How to use OLI’s software to prevent localized corrosion

George Engelhardt

Senior Corrosion Scientist & OLI Fellow

Generally speaking, there are two different ways of defining corrosion damage [1]. From a so-called “scientific” point of view, the critical parameters (corrosion potential, chloride content, etc.) can be defined as the parameters required for depassivation of the metals, whereas from a practical, so-called “engineering” point of view, corrosion damage is usually associated with visible or “acceptable” deterioration of the metallic structure. These definitions have different time scales.  Thus “scientific definition” is related to the initiation stage of degradation whereas the “engineering” definition is related to the visible or acceptable stage of corrosion.

In the case of localized corrosion for describing corrosion damage from the “engineering” point of view, very often, it is sufficient to obtain information about only the deepest corrosion event (pit, crack), because failure in the system commonly occurs when the depth of the deepest corrosion event amax exceeds some critical value, acr.  Usually, acr is the thickness of the wall of a pipe, for example, or the depth of a pit transitioning into an unstable crack [2].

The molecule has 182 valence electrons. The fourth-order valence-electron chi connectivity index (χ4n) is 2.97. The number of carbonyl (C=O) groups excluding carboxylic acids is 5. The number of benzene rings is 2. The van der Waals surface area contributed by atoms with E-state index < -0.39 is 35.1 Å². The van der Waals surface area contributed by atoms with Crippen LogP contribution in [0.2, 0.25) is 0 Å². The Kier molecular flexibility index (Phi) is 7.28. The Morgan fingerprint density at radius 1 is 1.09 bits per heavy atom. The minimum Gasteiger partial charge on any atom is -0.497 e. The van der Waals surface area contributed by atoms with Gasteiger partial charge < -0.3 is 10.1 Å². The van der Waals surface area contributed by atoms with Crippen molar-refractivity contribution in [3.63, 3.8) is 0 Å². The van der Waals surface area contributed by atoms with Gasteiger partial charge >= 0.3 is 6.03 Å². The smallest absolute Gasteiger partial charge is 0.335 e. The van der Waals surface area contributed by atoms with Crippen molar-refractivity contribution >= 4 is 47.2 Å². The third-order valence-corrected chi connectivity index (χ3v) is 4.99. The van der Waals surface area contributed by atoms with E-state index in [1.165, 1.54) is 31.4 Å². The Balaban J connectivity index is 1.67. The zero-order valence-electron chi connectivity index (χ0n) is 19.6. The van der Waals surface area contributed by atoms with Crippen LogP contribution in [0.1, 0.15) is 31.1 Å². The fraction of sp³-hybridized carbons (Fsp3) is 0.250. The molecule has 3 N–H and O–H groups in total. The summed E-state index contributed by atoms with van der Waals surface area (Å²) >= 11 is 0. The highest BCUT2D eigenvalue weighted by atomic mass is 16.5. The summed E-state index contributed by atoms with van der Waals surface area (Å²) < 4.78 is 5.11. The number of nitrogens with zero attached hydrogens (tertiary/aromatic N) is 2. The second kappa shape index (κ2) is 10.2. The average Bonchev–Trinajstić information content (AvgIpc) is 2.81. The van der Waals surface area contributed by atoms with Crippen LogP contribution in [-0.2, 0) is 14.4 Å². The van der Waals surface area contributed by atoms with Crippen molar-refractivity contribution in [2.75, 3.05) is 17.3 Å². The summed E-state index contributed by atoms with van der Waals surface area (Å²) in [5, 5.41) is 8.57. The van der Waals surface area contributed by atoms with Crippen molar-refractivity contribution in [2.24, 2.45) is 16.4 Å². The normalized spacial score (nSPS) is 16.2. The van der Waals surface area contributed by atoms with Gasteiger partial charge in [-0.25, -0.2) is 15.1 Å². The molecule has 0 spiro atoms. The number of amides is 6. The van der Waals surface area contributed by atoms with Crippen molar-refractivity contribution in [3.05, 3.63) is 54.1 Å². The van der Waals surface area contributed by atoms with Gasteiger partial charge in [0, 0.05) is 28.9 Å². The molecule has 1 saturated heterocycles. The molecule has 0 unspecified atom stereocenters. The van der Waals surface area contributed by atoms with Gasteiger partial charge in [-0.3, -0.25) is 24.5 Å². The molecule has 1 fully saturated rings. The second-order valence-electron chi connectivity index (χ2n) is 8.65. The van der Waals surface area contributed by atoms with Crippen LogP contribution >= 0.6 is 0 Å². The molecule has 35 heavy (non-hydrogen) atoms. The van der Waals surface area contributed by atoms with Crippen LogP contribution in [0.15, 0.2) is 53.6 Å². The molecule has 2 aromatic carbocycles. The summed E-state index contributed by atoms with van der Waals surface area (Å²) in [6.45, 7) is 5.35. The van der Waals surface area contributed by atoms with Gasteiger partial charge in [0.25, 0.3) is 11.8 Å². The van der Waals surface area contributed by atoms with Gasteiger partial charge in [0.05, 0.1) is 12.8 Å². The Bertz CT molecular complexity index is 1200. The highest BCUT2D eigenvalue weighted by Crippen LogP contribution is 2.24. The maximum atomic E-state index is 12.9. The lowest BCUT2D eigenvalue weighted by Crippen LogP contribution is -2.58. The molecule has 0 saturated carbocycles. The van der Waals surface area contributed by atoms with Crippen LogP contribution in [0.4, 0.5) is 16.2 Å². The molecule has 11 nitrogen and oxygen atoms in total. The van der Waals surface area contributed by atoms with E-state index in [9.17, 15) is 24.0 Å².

Estimating amax  as a function of time and for a given set of mechanical and environmental conditions usually represents a complicated task connected with mass and charge transport problems.  There is no possibility to directly predict amax (t) by using OLI software.  (Up to now, there is only a possibility to predict amax (t) in large systems when the dependence amax (t) ) in the series of small systems (coupons) is known by using the extreme value statistics module in OLI’s software.)

However, OLI’s software can be used for the prediction of initiation of localized corrosion, i.e. for the prediction of corrosion damage from the “scientific” point of view.  This is evident in the case of pitting corrosion because OLI’s software can be used for predicting the repassivation potential, Erp, in rather complicated electrochemical systems.  Thus, if the repassivation potential of the systems is larger than the corrosion potential for the same system, Ecorr, the incubation of pits (incubation of pitting corrosion) becomes impossible by definition.  The scientific bases that are used for estimating Erp and Ecorr in OLI’s software can be found in Ref. 3.